There would be renovations to all four science labs at Westlake Middle School as well as the replacement of the lockers, which dates back to the building’s opening in 1970.

The shared middle school/high school library would be transformed into a state-of-the-art media center.

The most extensive renovation work would be at the high school, which would see updates to all science labs and studio art room and a new STEM lab that would focus on engineering and robotics.

While the footprint of the high school would not change, Giarrizzo said the interior construction work would convert the current senior cafeteria into a makerspace or science lab and the other cafeteria would be enlarged to about 4,300 square feet.

Giarrizzo said the schools, all at least 50 years old, need upgrades for today’s learning.

“What was state of the art 50, 60, 70 years ago when a lot of these buildings were built, they are not state of the art anymore,” Giarrizzo said.

Two additional important projects would also be addressed in the bond. There would be locked vestibules with bulletproof glass installed so visitors would not have immediate access to the school until they are allowed to gain entry.

Furthermore, the high school theater would be completely renovated and have the latest lighting and acoustical equipment installed. The district has already set aside $3.2 million to help offset the more than $5 million cost of the theater.

Just about every school group, from the PTA, to the teachers and the Westlake Athletic Club has come out in support of the bond. At the last Board of Education meeting, Westlake Middle School special education teacher Virginia Campbell said the staff does well to improvise and be creative to provide the best education, but the spaces often fail to match the students’ and the district’s needs.

“Our district has worked hard to plan, define, create and implement a high level of instruction,” Campbell said. “We have a strong strategic plan. This bond would give us the space to achieve it. Our students deserve it and they are counting on your vote.”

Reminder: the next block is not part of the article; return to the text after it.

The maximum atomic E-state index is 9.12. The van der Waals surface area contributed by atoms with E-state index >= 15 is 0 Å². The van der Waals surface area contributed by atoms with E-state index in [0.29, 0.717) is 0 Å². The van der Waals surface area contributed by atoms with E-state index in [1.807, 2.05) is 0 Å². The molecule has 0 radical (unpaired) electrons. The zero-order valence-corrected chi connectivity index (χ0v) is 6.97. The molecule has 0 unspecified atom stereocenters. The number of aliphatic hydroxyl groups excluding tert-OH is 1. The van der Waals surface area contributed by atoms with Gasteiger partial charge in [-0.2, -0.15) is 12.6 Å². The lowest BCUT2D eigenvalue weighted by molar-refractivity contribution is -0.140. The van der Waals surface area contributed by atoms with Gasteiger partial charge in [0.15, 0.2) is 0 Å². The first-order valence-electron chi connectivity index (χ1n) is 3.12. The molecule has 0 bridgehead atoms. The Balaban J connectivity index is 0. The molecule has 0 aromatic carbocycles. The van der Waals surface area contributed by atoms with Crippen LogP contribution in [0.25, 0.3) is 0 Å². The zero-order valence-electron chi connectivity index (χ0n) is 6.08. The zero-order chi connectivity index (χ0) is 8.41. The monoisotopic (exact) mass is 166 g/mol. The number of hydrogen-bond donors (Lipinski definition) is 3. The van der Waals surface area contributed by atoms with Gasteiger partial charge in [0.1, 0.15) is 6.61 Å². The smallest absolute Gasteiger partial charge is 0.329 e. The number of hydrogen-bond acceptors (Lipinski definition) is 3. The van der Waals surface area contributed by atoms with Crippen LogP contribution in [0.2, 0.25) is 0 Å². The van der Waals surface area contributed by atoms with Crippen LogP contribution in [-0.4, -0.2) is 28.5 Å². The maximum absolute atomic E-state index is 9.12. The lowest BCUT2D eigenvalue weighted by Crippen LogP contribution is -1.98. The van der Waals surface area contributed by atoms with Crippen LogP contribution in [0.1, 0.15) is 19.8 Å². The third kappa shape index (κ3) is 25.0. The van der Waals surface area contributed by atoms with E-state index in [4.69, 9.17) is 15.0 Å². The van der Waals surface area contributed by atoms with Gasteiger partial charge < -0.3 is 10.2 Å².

Westlake Athletic Club President Christopher McClure said every district student would benefit from the improvements at the schools.

“While being tax neutral, it will provide all the schools in the district a much-needed expansion and upgrades, including security upgrades to the entrances at all of our schools,” McClure said.

Should the bond be approved by voters, there will be a staggered schedule of design, submission to the state Education Department and construction, according to Giarrizzo. The pre-construction process is expected to take 18 to 20 months, so Hawthorne Elementary School, which would be the first school to have work done, would have that commence in summer 2025 and be completed in early 2027, he said.

That would be followed by construction at the high school starting in November 2025, with Columbus Elementary School work to follow in summer 2026 and the middle school in 2027. All work would be scheduled to wrap up by early 2028.

Giarrizzo said paring down the scope of the work to match the expiring debt service and communicating with the school community has been important.

“We have tried to put a lot of information out, and so I am hopeful that people feel confident in the plan, and I think it makes a difference, I think it does make a difference that the board and I are structuring spending plans that don’t add to the taxes,” Giarrizzo said.

Voting will take place next Tuesday, Dec. 12 from 7 a.m. to 9 p.m. at the Westlake High School gymnasium.